The opposing narrative is that Boris III was not a saviour, but a scheming tyrant. The coalition with Nazi Germany was not only because of geopolitics and revanchism – under his rule the Bulgarian economy, culture and politics had become entangled with Germany to the point of dependency. Democracy did not flourish under Boris III either. Political parties were all but abolished and the parliament served as the rubber stamp for his administration. His efforts to avoid conflict backfired with tragic consequences. The "symbolic war" that Bulgaria declared on the United States and Britain, in 1941, resulted in heavy Allied bombings of Bulgarian cities two years later. Boris's efforts not to cut ties with the USSR did not stop Soviet ships from bombarding Bulgarian ports and Soviet submarines from sinking Bulgarian boats. In early September 1944, Stalin declared war on Bulgaria and the Red Army entered the country, providing crucial support for the subsequent Communist coup.
As for the so-called salvation of the Bulgarian Jews, critics point out that while no Jews were actually sent out of Bulgaria proper, over 11,000 Jews in Macedonia, Aegean Thrace and southern Serbia, which Bulgaria governed as a Nazi ally, were deported to the death camps. None of them survived.
Where does the truth lie? With Boris III, it is often hard to say.
Salvador Dali reportedly used a Bulgarian postal stationery envelope issued to celebrate the birth of King Boris III's son, Simeon, as an inspiration for his infamous 1939 Bulgarian Child Eating a Rat (bellow)
The last Bulgarian king was a gingerly politician. He left few written traces to explain his motivation, machinations and feelings. His personality is known mainly from official sources, which were often propaganda, and from unreliable or uninformed sources such as the diaries and memoirs of his family, associates, political friends and foes. This makes any attempt to write an objective account of Boris as a person and a ruler an almost impossible task.
Boris's life seemed predestined for compromise and political manoeuvring. He was born in 1894 to Ferdinand Saxe-Coburg-Gotha and Princess Marie Louise of Bourbon-Parma, and was baptised a Catholic at his mother's family's insistence. The Tarnovo Constitution, which stipulated that the Bulgarian ruler should be Eastern Orthodox, was amended to accommodate this, but in 1896 Boris was baptised into the Eastern Orthodox Church anyway, to smooth Bulgaria's strained relationship with the Russian Empire. A decade earlier, Russia had objected to the unification of the Principality of Bulgaria and Eastern Rumelia, and had organised a coup against the then Bulgarian prince, Alexander of Battemberg, and openly disapproved of his replacement, Ferdinand I.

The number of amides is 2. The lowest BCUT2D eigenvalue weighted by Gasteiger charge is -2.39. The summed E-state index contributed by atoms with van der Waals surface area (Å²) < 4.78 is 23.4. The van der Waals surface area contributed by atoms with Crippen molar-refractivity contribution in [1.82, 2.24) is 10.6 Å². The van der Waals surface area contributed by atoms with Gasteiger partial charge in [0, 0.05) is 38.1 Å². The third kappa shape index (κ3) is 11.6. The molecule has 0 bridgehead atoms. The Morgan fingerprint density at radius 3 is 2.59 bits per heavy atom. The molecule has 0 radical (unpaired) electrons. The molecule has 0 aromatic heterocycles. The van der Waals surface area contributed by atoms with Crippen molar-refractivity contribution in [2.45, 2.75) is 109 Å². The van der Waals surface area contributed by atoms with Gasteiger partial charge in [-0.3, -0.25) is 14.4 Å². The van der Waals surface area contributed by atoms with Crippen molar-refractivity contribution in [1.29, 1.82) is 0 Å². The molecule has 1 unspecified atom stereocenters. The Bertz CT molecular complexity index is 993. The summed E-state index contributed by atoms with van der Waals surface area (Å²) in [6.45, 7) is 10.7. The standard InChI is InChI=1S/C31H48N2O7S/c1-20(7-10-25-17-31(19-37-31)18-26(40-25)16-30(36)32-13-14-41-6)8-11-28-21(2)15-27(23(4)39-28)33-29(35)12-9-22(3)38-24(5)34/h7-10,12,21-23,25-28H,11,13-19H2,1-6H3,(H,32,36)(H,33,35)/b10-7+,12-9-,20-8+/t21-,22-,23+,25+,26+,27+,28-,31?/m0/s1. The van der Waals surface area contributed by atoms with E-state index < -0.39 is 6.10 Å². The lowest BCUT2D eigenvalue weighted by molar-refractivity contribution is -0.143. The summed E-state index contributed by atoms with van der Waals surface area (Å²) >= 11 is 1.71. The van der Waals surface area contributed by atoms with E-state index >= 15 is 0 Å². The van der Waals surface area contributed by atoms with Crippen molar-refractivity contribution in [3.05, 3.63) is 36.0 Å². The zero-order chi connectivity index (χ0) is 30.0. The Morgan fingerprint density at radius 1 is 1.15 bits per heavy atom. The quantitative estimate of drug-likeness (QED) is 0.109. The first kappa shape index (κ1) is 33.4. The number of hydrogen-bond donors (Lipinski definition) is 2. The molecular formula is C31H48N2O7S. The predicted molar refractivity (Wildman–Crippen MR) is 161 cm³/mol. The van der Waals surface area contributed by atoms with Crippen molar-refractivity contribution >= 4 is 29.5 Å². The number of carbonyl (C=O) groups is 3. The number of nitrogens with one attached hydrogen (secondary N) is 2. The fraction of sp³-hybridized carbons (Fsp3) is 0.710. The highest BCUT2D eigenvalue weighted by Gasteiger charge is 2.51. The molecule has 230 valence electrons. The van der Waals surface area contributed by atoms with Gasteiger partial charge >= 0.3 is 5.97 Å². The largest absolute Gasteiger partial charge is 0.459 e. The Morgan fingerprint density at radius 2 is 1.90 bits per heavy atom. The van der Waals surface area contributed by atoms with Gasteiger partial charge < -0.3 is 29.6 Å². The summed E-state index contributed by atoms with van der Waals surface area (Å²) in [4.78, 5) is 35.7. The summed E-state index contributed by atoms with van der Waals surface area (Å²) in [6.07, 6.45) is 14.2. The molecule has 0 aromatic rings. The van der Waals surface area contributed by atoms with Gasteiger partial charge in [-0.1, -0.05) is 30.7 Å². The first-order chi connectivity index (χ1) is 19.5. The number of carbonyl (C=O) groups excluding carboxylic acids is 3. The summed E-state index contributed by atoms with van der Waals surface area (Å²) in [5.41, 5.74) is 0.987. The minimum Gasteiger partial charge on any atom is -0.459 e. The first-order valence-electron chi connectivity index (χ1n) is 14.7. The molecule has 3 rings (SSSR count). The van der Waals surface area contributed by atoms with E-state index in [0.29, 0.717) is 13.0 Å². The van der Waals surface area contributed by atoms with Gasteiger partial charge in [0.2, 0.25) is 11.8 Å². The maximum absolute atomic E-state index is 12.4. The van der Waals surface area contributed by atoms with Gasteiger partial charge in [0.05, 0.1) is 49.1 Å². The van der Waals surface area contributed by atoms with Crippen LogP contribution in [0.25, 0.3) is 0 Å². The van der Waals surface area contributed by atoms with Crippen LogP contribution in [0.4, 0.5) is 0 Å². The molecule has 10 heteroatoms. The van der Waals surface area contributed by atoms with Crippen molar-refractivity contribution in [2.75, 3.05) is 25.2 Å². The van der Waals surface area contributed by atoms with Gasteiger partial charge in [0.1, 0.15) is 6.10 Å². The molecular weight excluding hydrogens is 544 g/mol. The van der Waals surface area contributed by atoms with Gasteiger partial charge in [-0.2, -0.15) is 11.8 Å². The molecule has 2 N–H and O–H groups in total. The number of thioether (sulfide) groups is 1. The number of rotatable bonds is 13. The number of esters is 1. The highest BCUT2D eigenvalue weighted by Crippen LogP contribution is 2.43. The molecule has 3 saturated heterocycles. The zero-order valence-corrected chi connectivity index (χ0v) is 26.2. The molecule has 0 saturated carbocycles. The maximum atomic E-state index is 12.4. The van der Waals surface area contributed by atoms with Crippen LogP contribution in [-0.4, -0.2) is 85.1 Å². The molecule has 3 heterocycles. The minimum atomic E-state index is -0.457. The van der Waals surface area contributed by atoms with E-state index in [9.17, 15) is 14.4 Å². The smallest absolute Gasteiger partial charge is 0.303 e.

When Boris III acceded to the throne in 1918, he was aware of his youth and lack of experience, of the gravity of the moment and the fears of his subjects. In his inaugural speech to parliament he reassured Bulgarians that he would be a careful ruler: "The Fatherland is in danger, but it will not perish. Dear sirs, be my most honest advisor! I want to know all the desires and sorrows of my people, as this is the only way in which we, here, can be of help."
After that, Boris III took a back seat in the state's affairs and left the acting politicians to clean up the mess.
The post-First World War years were dark and violent. From 1919 to 1923, the BZNS governments paved the way for economic recovery and introduced some much-needed social reforms, but their brutality antagonised the economic, political, military, cultural and even the clerical establishment. In June 1923, a group of disgruntled officers staged a coup.
Did the king approve? He seemingly knew about the putsch in advance and supported both sides, waiting in the sidelines to see who would prevail.
The new government of the Democratic Alliance coalition did not restore democracy. The brutality with which it crushed a Soviet-backed pro-Communist rebellion in September 1923 started a de facto civil war between the government and the Communists. The king himself almost became a victim.
On 14 April 1925, a group of anarchic Communists attacked Boris III's car at Arabakonak Pass and tried to kidnap him. The attempt failed, but two members of Boris's retinue were killed in the melee.